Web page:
Recently, the topic of assessments has been swirling around in my head. Not only have I taken several leadership assessments in recent years, but lately, I’ve considered which assessments and tools to use in my consulting practice. I appreciate the common vocabulary these tools can provide. When an entire organization is exposed to the same tool/assessment, it’s easier to discuss the results and implications with colleagues and recognize the strengths of different ways of thinking. But if you’ve never taken the Myers-Briggs Type Indicator, then my type of ISFJ means nothing to you. Nor would the fact that I’m a High S, a Green, a Questioner/Rebel, a Relator, etc. The value an assessment brings is limited by a mutual understanding of the label.
The conversation started as a story about a group of people who helped a homeless alcoholic find a treatment program. A friend shared the details of how a business owner collected funds to make it financially possible. When another friend said, “It’s good to hear a story about someone looking at another person as a human,” the simplicity of that notion resonated with me. We continued the conversation. It included a story about a CEO with a silly side that most people don’t know about, but would likely appreciate. It continued with my experience with another CEO who listed, with ease, the different non-work-related topics she discussed with her employees. She talked to Jennifer about mountain biking. She loved to ask Sam about the concerts he attended. She knew Rachel always had travel plans brewing.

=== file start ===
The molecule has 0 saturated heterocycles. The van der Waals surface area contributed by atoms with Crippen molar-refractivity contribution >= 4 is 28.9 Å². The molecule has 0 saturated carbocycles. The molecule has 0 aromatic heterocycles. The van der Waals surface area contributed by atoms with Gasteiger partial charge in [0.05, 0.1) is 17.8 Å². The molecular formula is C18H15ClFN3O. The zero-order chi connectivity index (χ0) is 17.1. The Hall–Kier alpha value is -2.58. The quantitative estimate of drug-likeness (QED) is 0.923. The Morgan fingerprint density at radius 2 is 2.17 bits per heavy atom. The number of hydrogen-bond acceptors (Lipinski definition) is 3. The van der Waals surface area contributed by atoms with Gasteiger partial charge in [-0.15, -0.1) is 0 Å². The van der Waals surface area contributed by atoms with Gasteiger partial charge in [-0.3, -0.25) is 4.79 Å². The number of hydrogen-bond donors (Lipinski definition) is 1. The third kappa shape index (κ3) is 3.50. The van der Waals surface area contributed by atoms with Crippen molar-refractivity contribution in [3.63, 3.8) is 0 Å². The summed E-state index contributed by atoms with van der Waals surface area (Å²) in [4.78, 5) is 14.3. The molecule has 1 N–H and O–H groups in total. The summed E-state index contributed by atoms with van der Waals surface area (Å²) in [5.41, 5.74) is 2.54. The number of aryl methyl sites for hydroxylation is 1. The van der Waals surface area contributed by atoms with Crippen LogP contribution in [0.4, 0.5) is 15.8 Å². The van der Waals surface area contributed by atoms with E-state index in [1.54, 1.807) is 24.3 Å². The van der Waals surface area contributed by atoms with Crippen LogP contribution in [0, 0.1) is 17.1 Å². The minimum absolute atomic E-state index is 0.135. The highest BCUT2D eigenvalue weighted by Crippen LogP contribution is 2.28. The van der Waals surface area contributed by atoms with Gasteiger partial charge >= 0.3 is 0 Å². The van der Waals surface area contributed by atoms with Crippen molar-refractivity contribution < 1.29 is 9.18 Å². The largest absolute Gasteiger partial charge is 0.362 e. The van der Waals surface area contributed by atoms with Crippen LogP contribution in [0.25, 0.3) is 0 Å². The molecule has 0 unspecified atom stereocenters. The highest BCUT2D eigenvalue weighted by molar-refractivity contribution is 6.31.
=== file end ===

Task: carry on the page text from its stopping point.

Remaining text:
Reflecting on the characteristics of influential leaders I’ve worked with, I noticed a commonality in the approach. The methods may differ based on the personality of the individual, but all of the positive connection points were based on the ability to see others as humans. Simple interactions, such as a conversation about non-work-related topics, are extremely powerful.
Seen, respected, valued. As employees and humans.
Sometimes you don’t need fancy concepts to make a difference in someone else’s life, especially as a leader. See your colleague, patient, customer, student, partner, and manager as a human.
How do you look beyond the label to interact with the human?